Although, it is not clearly known of how the Marburg virus first got transmitted from its animal host to humans, it was discovered that in the two cases in Uganda in 2008, unprotected contact with infected bat faeces or aerosols were the most likely routes of infection. In some other outbreaks, persons who have handled infected non-human primates or have come in direct contact with their fluids or cell cultures have become infected. As soon as infection occurs, it leads to contracting the deadly Marburg Haemorrhagic Fever which has a high mortality.

Human-to-human transmission occurs within communities through cultural practices, under-protected family care settings and under-protected health care staff. Just like the Ebola virus, close contact with the blood, secretions or other bodily fluids of infected persons, burial ceremonies where mourners have direct contact with the body of the deceased and  close contact without the use of correct infection control precautions by health workers can play a significant role in the transmission of the Marburg virus. Transmission can also occur through infected semen for up to seven weeks after clinical recovery. Transmission has not been established to be air borne or by insect bites. According to the World Health Organisation, case fatality rates in Marburg Haemorrhagic Fever outbreaks have ranged from 24 per cent to 88 per cent.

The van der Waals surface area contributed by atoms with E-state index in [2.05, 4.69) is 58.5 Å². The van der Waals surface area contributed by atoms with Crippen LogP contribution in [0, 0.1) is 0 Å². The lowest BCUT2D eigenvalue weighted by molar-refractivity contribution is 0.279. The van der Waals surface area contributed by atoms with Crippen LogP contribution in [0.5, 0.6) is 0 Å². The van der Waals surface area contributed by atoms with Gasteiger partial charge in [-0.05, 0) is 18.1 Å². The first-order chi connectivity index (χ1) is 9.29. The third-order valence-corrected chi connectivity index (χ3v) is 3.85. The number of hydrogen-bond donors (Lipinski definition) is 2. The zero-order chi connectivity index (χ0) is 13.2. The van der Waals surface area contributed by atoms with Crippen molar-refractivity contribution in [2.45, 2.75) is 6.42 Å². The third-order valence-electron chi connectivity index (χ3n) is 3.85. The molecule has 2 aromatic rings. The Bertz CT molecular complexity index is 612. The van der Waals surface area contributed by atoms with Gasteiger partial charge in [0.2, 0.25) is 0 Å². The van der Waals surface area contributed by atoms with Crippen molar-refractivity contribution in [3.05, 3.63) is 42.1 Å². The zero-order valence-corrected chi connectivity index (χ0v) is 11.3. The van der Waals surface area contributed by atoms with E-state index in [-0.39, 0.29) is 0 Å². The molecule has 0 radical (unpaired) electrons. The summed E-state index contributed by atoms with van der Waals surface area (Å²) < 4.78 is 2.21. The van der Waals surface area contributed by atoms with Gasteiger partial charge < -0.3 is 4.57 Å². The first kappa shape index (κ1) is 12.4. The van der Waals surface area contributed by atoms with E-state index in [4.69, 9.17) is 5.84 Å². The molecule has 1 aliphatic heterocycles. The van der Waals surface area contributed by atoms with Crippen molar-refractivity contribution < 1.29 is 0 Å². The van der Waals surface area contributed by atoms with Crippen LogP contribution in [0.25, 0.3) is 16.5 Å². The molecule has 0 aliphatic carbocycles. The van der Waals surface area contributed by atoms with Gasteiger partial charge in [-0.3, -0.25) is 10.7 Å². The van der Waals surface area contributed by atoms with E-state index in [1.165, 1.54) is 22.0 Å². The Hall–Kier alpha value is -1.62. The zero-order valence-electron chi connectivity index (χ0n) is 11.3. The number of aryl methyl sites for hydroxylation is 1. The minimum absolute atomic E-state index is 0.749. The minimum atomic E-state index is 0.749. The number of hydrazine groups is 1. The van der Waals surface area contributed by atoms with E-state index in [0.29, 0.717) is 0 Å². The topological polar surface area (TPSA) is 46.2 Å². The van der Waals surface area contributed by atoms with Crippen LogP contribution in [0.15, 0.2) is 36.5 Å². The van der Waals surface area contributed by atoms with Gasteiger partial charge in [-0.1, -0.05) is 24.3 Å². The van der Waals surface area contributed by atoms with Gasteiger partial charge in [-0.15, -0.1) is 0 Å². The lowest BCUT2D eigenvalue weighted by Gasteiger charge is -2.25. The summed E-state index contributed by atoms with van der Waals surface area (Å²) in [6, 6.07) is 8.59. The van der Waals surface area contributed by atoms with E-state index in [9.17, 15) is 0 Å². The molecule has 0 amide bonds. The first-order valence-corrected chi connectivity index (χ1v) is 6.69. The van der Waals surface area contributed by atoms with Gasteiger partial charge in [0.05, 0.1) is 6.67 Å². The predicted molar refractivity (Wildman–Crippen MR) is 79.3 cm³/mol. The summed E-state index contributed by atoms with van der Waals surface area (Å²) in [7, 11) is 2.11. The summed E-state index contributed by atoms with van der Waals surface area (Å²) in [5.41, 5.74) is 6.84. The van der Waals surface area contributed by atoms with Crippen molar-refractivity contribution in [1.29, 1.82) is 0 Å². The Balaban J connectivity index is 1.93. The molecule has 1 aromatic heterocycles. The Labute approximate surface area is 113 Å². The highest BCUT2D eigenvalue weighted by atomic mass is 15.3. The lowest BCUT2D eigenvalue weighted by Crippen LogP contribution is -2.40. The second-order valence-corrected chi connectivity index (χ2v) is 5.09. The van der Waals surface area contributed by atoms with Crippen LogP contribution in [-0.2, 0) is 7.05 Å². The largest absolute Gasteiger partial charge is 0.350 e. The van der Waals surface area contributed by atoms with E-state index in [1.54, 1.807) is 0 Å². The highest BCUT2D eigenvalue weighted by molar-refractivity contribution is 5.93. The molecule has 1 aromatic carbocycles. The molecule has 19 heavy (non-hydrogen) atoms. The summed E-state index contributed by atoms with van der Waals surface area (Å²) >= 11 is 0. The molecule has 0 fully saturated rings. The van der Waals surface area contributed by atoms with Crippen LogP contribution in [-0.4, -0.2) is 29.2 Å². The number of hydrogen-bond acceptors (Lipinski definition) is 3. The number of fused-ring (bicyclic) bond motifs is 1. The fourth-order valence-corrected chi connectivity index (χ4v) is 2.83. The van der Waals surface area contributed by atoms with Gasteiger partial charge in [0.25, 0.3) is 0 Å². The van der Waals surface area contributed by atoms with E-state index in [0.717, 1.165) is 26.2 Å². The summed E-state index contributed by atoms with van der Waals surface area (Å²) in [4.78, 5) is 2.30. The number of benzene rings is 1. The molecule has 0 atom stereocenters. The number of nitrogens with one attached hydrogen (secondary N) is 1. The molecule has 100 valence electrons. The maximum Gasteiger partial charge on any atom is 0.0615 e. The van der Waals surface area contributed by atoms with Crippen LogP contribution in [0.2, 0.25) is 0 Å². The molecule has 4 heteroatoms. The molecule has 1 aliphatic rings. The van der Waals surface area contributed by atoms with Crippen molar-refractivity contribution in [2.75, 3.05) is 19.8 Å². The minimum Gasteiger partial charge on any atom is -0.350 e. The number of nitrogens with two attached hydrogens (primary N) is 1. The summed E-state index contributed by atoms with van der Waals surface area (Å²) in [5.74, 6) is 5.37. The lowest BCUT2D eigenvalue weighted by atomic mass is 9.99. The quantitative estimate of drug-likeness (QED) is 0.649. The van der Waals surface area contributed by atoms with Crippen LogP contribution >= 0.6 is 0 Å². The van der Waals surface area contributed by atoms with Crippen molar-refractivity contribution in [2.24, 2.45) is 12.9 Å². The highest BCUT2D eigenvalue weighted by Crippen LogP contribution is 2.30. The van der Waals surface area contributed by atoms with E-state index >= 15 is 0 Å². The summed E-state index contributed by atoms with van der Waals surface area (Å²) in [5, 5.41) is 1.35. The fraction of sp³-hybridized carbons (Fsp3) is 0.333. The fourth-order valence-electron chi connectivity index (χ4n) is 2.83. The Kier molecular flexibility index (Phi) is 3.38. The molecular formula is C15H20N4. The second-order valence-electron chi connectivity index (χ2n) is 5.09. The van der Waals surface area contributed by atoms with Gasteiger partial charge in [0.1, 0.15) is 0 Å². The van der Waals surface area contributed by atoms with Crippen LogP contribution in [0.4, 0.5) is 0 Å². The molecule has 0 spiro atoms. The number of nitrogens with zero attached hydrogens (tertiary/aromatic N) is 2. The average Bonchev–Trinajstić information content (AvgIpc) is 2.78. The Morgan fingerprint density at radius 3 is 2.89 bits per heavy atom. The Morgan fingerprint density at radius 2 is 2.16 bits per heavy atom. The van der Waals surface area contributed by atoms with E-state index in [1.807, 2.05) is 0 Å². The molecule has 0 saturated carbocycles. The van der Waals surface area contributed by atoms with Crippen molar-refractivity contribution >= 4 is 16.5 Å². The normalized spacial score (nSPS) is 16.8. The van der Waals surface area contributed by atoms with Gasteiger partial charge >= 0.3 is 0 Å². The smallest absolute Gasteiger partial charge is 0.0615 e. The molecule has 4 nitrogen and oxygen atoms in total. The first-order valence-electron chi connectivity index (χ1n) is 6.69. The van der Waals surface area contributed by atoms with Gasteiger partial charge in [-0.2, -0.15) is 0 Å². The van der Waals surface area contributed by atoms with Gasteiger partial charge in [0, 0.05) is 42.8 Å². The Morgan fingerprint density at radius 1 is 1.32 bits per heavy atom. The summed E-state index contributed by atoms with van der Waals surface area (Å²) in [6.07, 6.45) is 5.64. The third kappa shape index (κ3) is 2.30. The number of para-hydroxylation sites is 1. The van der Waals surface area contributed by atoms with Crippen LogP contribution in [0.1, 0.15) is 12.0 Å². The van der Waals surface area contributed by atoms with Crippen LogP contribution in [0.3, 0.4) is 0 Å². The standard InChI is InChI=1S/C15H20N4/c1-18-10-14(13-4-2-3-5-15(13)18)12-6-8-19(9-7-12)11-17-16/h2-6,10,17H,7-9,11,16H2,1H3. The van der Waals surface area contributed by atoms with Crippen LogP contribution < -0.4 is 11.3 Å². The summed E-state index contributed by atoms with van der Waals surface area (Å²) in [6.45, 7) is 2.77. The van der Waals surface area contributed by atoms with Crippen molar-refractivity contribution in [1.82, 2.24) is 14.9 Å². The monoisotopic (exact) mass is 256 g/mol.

The incubation period (period from infection to beginning of symptoms appearing) varies from two to 21 days.
The World Health Organisation states that symptoms of Marburg haemorrhagic fever begin abruptly with high fever, severe headache, muscle aches and pains as well as severe general feeling of unwellness. Severe watery diarrhoea, abdominal pain and cramping, nausea and vomiting usually begin on the third day. The diarrhoea can persist for a week. The looks of patients at this phase also change drastically as it has been reported that they show “ghost-like” drawn features, deep-set eyes, expressionless faces, and extreme lethargy. Sometimes, a non-itchy rash may be noted in patients between two and seven days after onset of symptoms.